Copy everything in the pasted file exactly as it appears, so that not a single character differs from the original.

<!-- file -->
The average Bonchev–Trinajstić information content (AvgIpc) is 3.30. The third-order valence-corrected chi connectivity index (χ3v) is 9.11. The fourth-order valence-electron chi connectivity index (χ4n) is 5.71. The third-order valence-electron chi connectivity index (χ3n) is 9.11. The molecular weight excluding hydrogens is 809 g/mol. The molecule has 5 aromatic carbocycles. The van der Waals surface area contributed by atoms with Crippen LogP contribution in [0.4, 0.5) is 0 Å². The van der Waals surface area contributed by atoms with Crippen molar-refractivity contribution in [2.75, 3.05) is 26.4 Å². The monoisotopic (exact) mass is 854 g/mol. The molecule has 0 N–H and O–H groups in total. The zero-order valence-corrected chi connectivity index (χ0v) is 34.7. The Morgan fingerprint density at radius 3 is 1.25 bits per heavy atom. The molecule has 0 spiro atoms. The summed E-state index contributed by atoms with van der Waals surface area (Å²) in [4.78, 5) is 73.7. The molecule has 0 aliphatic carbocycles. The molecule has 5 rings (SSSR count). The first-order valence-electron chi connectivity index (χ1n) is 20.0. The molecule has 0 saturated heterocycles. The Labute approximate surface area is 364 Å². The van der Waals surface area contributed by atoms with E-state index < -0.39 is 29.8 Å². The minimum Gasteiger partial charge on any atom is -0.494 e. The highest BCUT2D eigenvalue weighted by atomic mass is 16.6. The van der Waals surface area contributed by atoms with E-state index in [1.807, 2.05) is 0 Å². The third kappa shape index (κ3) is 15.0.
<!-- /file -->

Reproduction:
The average Bonchev–Trinajstić information content (AvgIpc) is 3.30. The third-order valence-corrected chi connectivity index (χ3v) is 9.11. The fourth-order valence-electron chi connectivity index (χ4n) is 5.71. The third-order valence-electron chi connectivity index (χ3n) is 9.11. The molecular weight excluding hydrogens is 809 g/mol. The molecule has 5 aromatic carbocycles. The van der Waals surface area contributed by atoms with Crippen LogP contribution in [0.4, 0.5) is 0 Å². The van der Waals surface area contributed by atoms with Crippen molar-refractivity contribution in [2.75, 3.05) is 26.4 Å². The monoisotopic (exact) mass is 854 g/mol. The molecule has 0 N–H and O–H groups in total. The zero-order valence-corrected chi connectivity index (χ0v) is 34.7. The Morgan fingerprint density at radius 3 is 1.25 bits per heavy atom. The molecule has 0 spiro atoms. The summed E-state index contributed by atoms with van der Waals surface area (Å²) in [4.78, 5) is 73.7. The molecule has 0 aliphatic carbocycles. The molecule has 5 rings (SSSR count). The first-order valence-electron chi connectivity index (χ1n) is 20.0. The molecule has 0 saturated heterocycles. The Labute approximate surface area is 364 Å². The van der Waals surface area contributed by atoms with E-state index < -0.39 is 29.8 Å². The minimum Gasteiger partial charge on any atom is -0.494 e. The highest BCUT2D eigenvalue weighted by atomic mass is 16.6. The van der Waals surface area contributed by atoms with E-state index in [1.807, 2.05) is 0 Å². The third kappa shape index (κ3) is 15.0.